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‘Deus Ex: Human Revolution’ is series redux

Submitted by Justin Rowland on September 29, 2011 – 9:25 amNo Comment

Eleven years after the release of the first “Deus Ex” game, we have a fitting addition to the series. “Deus Ex: Human Revolution” is a game set 25 years before the first title, as the main character Adam Jensen is working for Sarif Industries.

The story revolves around a growing division of ethics over the topic of human augmentation with mechanical implants and the political strife between the biotech corporations and the anti-augmentation organizations. At the outset of the game, Jensen is injured and must receive augmentations in order to survive. Forcing augmentations on him puts him in a unique position to understand both sides of the conflict.

The game is built around letting the player choose their own play style. The developers describe the game as divided between combat, stealth, hacking, and exploration. The player’s actions dictate how their experience will be. It is entirely possible to complete the game without killing anyone other than in the scripted boss fights.

The game provides the player with both lethal and non-lethal means of completing his objective. Often, the player will have to look around and find secret paths that may lead to any easier way through an area infested with hostiles. Playing through the game will not be exactly the same for every person. Dialog scenes have many choices leading to different consequences and even how you complete a mission will determine different parameters for how the rest of the game plays out.

The game is an RPG and like all RPGs it has a skill system but it skips the traditional leveling system with a system based on “praxis points,” which are essentially skill points. Every time you get enough experience to level up you gain a single point which you can use to spend on any of the augmentations Jensen has. Praxis points can be found through the game in secret areas and, given enough money, you can choose to buy them to further enhance your character. The skills available are geared towards different play-styles.

There are skills available for those that want to shoot everything on sight, as well as skills available to help you sneak around without getting caught. Some skills are available entirely to help you find alternative methods of completing a mission. A good example is a skill that lets you punch through walls, with this skill, you will be able to go through certain areas that would normally be inaccessible to someone without the skill. The skill system seems to be pretty balanced and lets you make your own decisions on what skills you want without hindering you too much. The only skills that are probably required to fully enjoy the game are the hacking skills; so much of the game world is hidden behind locked doors that it becomes a hindrance to actually find keys to unlock them all. Hacking is truly an essential part of the game and those skills should be upgraded early on.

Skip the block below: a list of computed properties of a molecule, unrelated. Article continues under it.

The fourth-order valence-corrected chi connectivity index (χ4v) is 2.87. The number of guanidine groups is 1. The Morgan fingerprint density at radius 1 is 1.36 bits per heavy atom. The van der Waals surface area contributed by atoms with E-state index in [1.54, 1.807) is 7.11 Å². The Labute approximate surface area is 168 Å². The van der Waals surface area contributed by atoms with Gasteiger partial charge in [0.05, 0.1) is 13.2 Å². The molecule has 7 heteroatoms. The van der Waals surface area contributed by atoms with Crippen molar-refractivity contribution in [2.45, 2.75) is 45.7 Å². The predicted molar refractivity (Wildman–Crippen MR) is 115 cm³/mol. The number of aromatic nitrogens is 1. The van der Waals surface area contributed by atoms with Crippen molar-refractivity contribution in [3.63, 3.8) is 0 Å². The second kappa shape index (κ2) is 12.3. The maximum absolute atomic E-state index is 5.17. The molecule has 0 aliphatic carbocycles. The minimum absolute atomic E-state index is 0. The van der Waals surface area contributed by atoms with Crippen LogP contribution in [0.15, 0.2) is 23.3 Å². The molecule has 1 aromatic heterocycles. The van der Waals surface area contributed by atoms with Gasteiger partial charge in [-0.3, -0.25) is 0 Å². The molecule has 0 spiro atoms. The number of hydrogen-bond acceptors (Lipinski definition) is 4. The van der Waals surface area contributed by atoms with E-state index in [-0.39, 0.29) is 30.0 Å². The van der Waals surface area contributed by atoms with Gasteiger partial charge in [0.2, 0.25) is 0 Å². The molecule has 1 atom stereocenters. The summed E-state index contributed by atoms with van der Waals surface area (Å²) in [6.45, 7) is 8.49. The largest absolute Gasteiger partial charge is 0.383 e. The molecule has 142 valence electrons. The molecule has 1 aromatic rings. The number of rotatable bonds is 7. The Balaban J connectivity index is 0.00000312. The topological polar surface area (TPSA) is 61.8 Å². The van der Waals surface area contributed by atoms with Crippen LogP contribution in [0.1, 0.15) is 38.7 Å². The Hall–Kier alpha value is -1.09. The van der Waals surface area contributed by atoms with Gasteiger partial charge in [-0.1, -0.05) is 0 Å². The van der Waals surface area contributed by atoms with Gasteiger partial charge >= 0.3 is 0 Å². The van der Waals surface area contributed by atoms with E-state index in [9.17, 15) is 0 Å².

The production of the game is on par with PC RPG heavyweights such as “Mass Effect,” “Fallout,” and “Fable.” A consistency in art direction is apparent through out the entire game and the sound design brings a subtle but noticeable atmosphere to the game regions. The game uses a gold and black palette to enhance the futuristic feel of the game and some areas of the game feel like “Blade Runner” in design.

The game begins in Detroit, a gang run city with police on constant patrol with the only wealth displayed in the giant skyscrapers owned by the giant biotech corporations. Throughout the story the game takes you to China and Montreal both cities following the art direction that was in Detroit but with architectural changes to reflect the aspects of the city needed to convey the story. Sound in the game is a mixture of city sounds and subtle musical hints.

Walking through cities, conversations, the sound of business, and the ambiance of the music combine to create an atmosphere that sets the mood and fits the setting. Voice acting is above average with my only complaint in the lip synching of the 3D models. The game has a very old look to the lip synching which may annoy some players but the rest of the game more than makes up for the small nitpicky downfalls.

Overall the game is well worth the retail price for just about anyone. The genre blending works well and will entertain more than just RPG fans.

 

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